Managers and companies can informally explain the rules around meeting etiquette and collaborative tasks. And they can also explicitly mention these in their remote work policies. For example, managers can tell staff that interruptions and speaking over one another during team meetings will not be tolerated. This sets a clear standard about what will not be tolerated and helps build work norms and company culture.
2. Create a culture of following up on mishaps
There’s a lot that can get lost in translation during a Zoom call or video chat between colleagues. And oftentimes it’s more challenging to read body behavior and gestures when you’re online which means virtual mishaps and misinterpretations are more frequent.
Instead of sweeping these awkward moments under the carpet, rather create a company culture of following up to discuss any mishaps. This approach shows that you care and are considerate of your teammates and acknowledgement and open discussion can do a lot to bring teams closer together.
Managers can lead by example and acknowledge their own misinterpretations and social mishaps.
3. Talk about bad behavior
If a member of staff has been rude or behaved badly, then address it directly by calling a private meeting with them to discuss it. This can help to chat about ways to change rude behavior through conversation and learning.
Rather than scolding an employee for rude behaviour, try to have a constructive conversation – as that may be more effective. Find ways to offer support to the person who was treated disrespectfully too.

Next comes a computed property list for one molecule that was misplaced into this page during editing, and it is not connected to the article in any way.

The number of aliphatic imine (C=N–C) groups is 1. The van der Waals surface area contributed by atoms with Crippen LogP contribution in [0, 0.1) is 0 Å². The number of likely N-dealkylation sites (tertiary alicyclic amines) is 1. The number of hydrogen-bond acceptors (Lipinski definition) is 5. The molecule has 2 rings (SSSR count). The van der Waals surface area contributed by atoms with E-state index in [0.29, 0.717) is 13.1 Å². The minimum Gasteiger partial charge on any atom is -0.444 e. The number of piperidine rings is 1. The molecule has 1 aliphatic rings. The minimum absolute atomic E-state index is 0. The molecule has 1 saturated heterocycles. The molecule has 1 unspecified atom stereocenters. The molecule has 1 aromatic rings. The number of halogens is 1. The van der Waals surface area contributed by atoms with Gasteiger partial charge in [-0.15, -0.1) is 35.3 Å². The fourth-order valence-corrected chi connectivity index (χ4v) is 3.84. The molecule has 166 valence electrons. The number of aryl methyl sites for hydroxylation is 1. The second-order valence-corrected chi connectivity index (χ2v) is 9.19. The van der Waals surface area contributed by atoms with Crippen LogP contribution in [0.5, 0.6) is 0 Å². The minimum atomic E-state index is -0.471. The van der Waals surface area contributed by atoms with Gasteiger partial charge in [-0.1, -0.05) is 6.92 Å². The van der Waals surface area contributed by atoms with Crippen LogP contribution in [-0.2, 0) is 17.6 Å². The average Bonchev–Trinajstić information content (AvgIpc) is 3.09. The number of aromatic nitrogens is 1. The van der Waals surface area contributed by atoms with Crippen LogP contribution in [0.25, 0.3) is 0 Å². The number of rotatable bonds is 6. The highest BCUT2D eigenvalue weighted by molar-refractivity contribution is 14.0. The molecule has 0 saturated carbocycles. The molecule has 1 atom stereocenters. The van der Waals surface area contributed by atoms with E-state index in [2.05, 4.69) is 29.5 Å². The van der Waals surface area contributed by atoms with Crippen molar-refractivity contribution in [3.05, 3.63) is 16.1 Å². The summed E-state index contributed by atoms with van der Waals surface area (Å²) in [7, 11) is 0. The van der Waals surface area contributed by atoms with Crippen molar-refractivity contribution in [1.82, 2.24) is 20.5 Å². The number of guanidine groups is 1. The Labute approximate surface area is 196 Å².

4. Address bias
Many people have bias – whether unconscious or not, towards people who are different from them. Managers therefore need to be good at noticing bias in the workplace and addressing it appropriately when it arises.
Employers can also minimize bias by proactively avoiding it through workplace training and in the hiring process by being upfront about your remote work policies.
5. Take time to be polite
We can all get so caught up in work at times, that we rush past being polite and taking a personal interest in our colleagues – that we just get straight down to business. While this may be great for work efficiency, it’s actually very important to give people time to share what’s on their minds, to ask how everyone is doing and to take a personal interest in the lives of your staff.